• Create BookmarkCreate Bookmark
  • Create Note or TagCreate Note or Tag
  • PrintPrint
Share this Page URL
Help

Chapter 12. Harvest > Management Buyout

Management Buyout

MBOs are typically classified as financial engineering strategies. In an MBO a small group of senior managers within the firm attempt to purchase the company from the existing shareholders. These transactions often include some form of leveraged financing, but only in the larger cases. For the smaller ones (especially franchisees operations), the team may be able to raise the necessary funds from their own resources. On the franchisor side, management seldom has the resources to complete the transaction. So, like the takeover artists of the 1980s, Carl Icahn and T. Boone Pickens, management will seek some equity and usually heavy debt financing to consummate these deals. A heavily leveraged deal puts pressure on the company to increase free cash flow for debt service.

A leveraged buy out or management buy out (LBO/MBO) strategy can make sense when the acquirer of the franchisor uses the base royalty stream to secure debt and infuses significant equity capital into the company. As we discussed, that is a very difficult task for a franchisor because of the franchisor’s ongoing need to funnel free cash flow into growth plans. Another tactic of the LBO/MBO is to sell off assets of the company to reduce debt. This usually occurs where there are parts of the business that are not relevant for the new owner. That is unlikely to be the case for a franchise. Unfortunately for the franchisor, an LBO/MBO signals a dramatic retreat from growth. In this case, selling franchises and gaining the support of the franchisees becomes exceedingly difficult.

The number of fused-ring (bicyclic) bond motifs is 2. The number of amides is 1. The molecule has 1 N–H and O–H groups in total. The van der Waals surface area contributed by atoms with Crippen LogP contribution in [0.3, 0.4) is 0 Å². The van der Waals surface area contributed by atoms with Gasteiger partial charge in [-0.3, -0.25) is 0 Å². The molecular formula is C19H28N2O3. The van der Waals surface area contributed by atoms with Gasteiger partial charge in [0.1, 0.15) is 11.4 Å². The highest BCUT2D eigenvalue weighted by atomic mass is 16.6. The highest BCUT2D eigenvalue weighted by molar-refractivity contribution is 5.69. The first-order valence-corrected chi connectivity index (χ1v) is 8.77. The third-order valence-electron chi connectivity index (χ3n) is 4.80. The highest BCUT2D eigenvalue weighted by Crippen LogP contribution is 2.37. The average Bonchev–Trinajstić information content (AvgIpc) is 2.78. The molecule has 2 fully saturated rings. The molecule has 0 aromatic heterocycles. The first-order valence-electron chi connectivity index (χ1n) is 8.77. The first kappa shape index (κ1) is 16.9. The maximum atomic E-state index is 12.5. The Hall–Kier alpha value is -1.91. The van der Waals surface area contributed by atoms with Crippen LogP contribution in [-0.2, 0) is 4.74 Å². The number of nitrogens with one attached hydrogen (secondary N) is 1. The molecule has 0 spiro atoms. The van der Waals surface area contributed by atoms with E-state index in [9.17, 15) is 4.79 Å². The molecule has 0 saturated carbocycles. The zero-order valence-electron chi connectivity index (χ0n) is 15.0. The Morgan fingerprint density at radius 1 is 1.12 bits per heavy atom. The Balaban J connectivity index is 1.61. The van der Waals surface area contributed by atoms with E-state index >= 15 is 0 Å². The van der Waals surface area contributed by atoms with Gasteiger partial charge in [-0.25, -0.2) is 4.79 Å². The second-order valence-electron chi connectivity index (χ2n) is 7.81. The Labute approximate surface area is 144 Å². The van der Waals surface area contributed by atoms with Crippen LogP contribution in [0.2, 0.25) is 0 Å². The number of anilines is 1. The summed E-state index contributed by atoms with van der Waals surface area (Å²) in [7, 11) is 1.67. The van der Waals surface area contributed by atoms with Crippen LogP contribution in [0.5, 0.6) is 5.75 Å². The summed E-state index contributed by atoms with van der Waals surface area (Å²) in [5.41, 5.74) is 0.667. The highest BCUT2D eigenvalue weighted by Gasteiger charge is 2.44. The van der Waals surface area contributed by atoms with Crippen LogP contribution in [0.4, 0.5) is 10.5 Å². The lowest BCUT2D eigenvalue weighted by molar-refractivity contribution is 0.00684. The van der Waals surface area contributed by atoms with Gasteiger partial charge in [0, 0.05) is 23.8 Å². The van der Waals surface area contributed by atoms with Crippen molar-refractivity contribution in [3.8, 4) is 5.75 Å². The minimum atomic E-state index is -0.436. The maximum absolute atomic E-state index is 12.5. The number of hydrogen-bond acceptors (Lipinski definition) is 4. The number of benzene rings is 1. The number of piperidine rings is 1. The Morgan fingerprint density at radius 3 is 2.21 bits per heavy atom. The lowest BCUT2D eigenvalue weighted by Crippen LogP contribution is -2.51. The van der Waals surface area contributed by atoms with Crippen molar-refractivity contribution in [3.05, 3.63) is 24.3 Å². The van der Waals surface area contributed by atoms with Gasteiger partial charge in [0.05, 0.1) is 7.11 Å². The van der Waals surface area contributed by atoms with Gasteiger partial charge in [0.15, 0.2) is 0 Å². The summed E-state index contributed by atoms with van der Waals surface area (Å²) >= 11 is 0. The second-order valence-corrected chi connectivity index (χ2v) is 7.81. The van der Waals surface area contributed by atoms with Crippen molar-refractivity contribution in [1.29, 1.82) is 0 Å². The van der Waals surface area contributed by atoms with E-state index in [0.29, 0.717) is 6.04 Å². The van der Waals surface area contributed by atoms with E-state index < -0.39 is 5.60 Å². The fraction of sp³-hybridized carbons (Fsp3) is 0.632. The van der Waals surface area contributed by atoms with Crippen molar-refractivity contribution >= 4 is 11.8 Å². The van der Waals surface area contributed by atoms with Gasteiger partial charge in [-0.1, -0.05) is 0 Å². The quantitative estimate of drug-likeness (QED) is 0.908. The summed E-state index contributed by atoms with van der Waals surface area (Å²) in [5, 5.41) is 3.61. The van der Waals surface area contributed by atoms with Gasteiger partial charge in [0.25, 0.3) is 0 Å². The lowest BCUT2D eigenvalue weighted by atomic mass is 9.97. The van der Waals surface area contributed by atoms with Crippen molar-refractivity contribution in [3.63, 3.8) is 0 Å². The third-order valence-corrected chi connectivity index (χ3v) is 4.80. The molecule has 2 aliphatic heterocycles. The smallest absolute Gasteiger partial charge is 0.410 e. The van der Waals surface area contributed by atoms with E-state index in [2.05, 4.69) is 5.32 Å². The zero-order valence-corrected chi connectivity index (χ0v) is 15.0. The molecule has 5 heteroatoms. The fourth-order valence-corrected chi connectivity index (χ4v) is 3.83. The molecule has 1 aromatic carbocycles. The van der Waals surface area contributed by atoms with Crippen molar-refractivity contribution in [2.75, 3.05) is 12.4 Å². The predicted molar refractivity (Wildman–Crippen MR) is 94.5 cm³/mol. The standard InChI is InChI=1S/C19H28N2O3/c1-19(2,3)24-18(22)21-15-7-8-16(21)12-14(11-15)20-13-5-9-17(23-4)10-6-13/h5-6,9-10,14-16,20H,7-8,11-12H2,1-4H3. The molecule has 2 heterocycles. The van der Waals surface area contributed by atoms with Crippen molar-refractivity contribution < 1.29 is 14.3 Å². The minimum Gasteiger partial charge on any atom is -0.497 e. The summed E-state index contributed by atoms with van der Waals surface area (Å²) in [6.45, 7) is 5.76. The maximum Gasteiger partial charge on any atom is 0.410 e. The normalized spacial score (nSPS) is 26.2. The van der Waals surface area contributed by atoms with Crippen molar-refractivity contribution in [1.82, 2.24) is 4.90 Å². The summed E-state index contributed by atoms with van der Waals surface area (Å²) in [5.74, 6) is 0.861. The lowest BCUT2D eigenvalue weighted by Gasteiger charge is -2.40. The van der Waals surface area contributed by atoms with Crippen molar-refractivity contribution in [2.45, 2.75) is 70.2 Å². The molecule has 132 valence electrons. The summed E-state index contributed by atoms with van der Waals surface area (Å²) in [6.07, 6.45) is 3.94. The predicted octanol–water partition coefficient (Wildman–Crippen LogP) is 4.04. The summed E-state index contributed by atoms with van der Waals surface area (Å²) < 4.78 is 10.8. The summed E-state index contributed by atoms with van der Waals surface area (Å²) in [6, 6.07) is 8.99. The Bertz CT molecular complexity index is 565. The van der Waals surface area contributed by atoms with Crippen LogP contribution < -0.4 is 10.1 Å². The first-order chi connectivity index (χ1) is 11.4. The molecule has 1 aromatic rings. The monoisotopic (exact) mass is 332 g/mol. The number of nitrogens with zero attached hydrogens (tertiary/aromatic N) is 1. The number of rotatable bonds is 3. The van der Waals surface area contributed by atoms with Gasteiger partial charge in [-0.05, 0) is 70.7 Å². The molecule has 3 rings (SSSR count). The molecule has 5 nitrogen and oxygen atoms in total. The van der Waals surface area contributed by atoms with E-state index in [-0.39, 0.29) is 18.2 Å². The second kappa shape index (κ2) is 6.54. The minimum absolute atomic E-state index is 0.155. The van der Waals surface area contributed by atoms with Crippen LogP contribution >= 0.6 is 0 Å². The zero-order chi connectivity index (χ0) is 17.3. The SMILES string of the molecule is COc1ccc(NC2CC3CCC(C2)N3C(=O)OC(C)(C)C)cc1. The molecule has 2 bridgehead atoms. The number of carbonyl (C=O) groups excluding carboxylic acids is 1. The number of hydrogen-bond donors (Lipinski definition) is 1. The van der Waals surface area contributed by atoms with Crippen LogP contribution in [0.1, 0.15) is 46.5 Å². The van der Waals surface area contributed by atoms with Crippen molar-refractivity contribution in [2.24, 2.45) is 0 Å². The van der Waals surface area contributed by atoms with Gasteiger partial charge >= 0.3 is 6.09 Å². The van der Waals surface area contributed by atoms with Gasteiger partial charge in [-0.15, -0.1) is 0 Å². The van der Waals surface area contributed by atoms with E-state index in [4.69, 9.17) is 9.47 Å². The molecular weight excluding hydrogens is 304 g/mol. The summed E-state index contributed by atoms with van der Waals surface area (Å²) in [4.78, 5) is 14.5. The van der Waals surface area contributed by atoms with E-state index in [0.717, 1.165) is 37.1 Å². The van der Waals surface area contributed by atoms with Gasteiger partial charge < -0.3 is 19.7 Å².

PREVIEW

                                                                          

Not a subscriber?

Start A Free Trial


  
  • Creative Edge
  • Create BookmarkCreate Bookmark
  • Create Note or TagCreate Note or Tag
  • PrintPrint